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Business Succession Plans in Birmingham, Alabama

All too often business owners get so bogged down in the daily grind of running their companies that they fail to adequately plan for their futures. But not planning for the inevitable can place your business on the endangered species list and significantly affect your financial future. One of the best things you can do now to help ensure a successful future for your company is to develop a succession plan.

A well-thought-out succession plan will help you pass on responsibility for running the company to a successor, transfer ownership and extract your money. Let’s review some of the decisions you’ll need to make and the criteria to consider when setting up your succession plan.

Keeping it in the family 

You will first need to ask whether you plan to transfer the business to a family member or someone else inside the company, or sell it. If your children are involved in the business or there’s another logical successor — someone who, with a few additional skills, could fill the seat behind your desk — you should start grooming that person as early as possible. Depending on the amount of support and knowledge your prospective replacement needs, this may take several years or just a few months. 

Because business succession and estate planning are generally linked, make sure you consult with us and your financial advisors to help you create the transfer plan, fund your retirement, and build an estate plan that equitably divides your wealth among family members who participate in the business and those who don’t.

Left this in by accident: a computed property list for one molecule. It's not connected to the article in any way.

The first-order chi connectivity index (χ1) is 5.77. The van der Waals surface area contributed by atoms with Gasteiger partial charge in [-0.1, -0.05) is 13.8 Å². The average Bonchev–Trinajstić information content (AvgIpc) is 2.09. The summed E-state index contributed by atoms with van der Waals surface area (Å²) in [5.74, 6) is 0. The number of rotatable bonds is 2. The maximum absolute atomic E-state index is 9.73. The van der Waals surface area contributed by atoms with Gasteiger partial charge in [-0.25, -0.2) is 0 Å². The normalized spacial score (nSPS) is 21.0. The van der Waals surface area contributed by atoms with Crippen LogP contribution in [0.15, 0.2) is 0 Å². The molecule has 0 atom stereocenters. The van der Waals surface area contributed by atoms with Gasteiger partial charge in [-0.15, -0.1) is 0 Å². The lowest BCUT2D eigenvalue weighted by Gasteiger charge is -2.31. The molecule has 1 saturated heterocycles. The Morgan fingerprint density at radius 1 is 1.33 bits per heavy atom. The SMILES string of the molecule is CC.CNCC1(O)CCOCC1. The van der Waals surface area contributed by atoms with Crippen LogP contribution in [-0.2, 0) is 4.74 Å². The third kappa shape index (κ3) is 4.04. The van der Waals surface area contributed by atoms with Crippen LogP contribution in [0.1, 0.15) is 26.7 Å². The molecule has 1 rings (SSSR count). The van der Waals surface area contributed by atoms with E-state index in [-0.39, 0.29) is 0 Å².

Setting the price

If none of your family members are qualified or want to assume the mantle, consider:

  • Selling the firm to your employees through an employee stock ownership plan (ESOP),

  • Setting up a management buyout, or

  • Selling to an outside buyer. 

Each of these options has its pros and cons. The first two options save you the time and expense involved in finding an outside buyer. On the other hand, if you can find the right outside buyer, you may be able to sell your business at a premium. 

To do so, your will need to start preparing. Begin by upgrading your business processes, with special emphasis on financial management and reporting. A well-run, efficient business will command the highest price. 

Next, determine the market value of your business. This may require the expertise of a professional who specializes in business valuations. Your valuation expert will assess your business’s tangible and intangible assets and project future revenue. Valuation professionals can help you decide whether it makes sense to sell your business intact or sell individual assets piecemeal.

Off to market

When you are ready to put your business on the market, develop a list of possible buyers, such as your competitors and business associates. Once you’ve identified a few buyers, formulate a plan for marketing your business to these groups.

While you can personally approach potential buyers with whom you have an established relationship — for example, partners, business associates and employees — you probably should enlist the assistance of merger and acquisition specialists such as business brokers and investment bankers to act as a go-between with other types of buyers. These advisors can guide you through the often lengthy and complicated sale process.

Consider the tax costs

Although you may think that, once you’ve chosen a successor or found a buyer, you’re home free, think again. Make sure you meet with us and your accountant to discuss the tax consequences of the transfer or sale, which can have a major impact on the transaction’s success or failure.

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